UK Labour Party releases plans for massive renewable capacity expansion

04 October 2018 16:25 Source:ICIS

This story has originally been published for ICIS Power Perspective subscribers on  02 October at 16:27 CET.

On 27 September the UK Labour Party outlined plans to radically increase renewable output to 2030, based on the assumption that the party were to obtain office in 2019. ICIS modelling shows that the plans would significantly reduce UK wholesale prices and the anticipated level of imports through to 2030, but would require very large subsidies due to the impact on renewable capture prices.


  • An increase in renewable capacity:
    • Offshore wind – 52GW by 2030 (from 8GW currently)
    • Onshore wind – 30GW by 2030 (from 13GW currently)
    • Solar – 35GW by 2030 (from 13GW currently)
  • The renewable share of electricity demand to increase to 85% in 2030


  • Modelling assumptions
    • We used the Labour Party’s forecasts for offshore wind, offshore wind and solar capacity through to 2030 for the Labour scenario below
    • All other technology types remained unchanged from our base case assumptions as the Labour Party did not announce any other specific capacity targets
    • Our Horizon model generates prices in €/MWh, so all prices were converted to £/MWh at an exchange rate of 1.12

  • Price impact
    • The dramatic increase in renewable capacity compared to the base case assumptions would have a bearish impact on power prices throughout the 2020s
    • By 2030, modelling suggests that the annual average price would fall to £37.0/MWh, which is £21.5/MWh below the base case

    • As a result, the UK would be transformed from the highest cost wholesale market in Europe to among the lowest
    • The level of net imports would be just 14.4TWh in 2030, compared to a base case figure of 88.5TWh
    • Capture prices
      • Capture prices reflect the actual price that can be obtained by renewable producers from selling their power to the market
      • Since wind units have similar production profiles, and since times of high wind output tend to be associated with low prices, the capture price is below the overall market price
      • The difference between the market price and the capture price widens as more renewable units are brought online as it exacerbates this trend (‘price cannibalisation’)
      • For the offshore wind fleet taken as a whole, ICIS modelling suggests that capture prices will be £51.9/MWh in 2030 in the base case scenario, in real 2018 terms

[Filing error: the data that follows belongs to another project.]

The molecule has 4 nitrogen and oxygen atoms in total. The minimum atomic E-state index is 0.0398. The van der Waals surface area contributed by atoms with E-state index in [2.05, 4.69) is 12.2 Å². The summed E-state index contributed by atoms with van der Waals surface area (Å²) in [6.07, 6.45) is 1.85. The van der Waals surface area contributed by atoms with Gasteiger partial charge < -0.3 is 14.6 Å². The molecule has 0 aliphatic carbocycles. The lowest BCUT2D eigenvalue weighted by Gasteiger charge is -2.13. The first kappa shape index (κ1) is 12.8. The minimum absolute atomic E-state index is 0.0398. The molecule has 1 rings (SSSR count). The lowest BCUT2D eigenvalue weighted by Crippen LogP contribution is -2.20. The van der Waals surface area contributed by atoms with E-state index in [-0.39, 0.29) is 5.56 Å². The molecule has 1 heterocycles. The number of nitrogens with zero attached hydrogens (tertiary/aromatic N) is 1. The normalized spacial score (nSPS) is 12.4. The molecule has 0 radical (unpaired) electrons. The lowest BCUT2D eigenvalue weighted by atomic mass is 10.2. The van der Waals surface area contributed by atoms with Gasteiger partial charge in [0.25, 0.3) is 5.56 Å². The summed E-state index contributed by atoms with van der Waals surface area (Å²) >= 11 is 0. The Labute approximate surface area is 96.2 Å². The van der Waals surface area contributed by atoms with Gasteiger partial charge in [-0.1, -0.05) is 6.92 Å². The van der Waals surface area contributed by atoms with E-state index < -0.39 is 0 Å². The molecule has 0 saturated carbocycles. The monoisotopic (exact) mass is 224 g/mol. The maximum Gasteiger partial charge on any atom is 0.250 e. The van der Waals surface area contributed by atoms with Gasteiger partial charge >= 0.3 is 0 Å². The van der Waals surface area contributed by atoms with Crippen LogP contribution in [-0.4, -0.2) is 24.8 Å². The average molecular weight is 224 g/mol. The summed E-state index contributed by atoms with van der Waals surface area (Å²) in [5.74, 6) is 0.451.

• For the Labour Party scenario, capture prices would fall to just £27.3/MWh in 2030 due to the significant increase in capacity
    • Subsidy levels
    • The lower capture prices would have a knock-on effect on the level of subsidy required to support projects as the current CfD system pays the difference between the agreed strike price and the price obtained by producers on the wholesale market
      • If the capture price rises above the strike price, the producer pays back to the Low Carbon Contracts Company
    • ICIS calculations suggest that at a theoretical average strike price of £60/MWh for all offshore wind capacity funded through the CfD*, the base case subsidy for offshore wind projects would be £2.5bn between 2020 and 2030
    • For the Labour Party scenario, the level of subsidy at the same assumed strike price would rise to £15.2bn due to the double impact of having more projects to support and far higher subsidy requirements per project due to lower capture prices
        • If the Labour Party's plans for onshore wind and solar expansion were also be funded through the CfD system, the same impact on capture prices and increased subsidy would be seen
      • Outlook
        • The Labour Party report provided no details on how it planned to achieve the renewable capacity targets, but stated that a full report will be published later in the year
        • The current Conservative government has faced pressure from industry to increase its offshore wind ambitions and reintroduce CfD contracts for solar and onshore wind projects. We expect the government to take decisions on these issues next year as part of the review of the CfD system
        • We believe there is potential for subsidy-neutral solar and wind projects in the UK in the 2020s given technology cost reductions and wholesale price expectations
        • While a much quicker expansion of renewables may be possible, this would likely require locking in very large subsidies for projects, as the bearish impact on capture prices would considerably lower the market-based revenues for project operators

       * Calculations exclude all existing capacity funded through the RO system and assume that the existing CfD model is used to support additional capacity

    Anise Ganbold is Senior Analyst - EU Carbon & Power Markets at ICIS. She can be reached at

    Matthew Jones is Senior Analyst - EU Carbon & Power Markets at ICIS. He can be reached at
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By Staff Reporter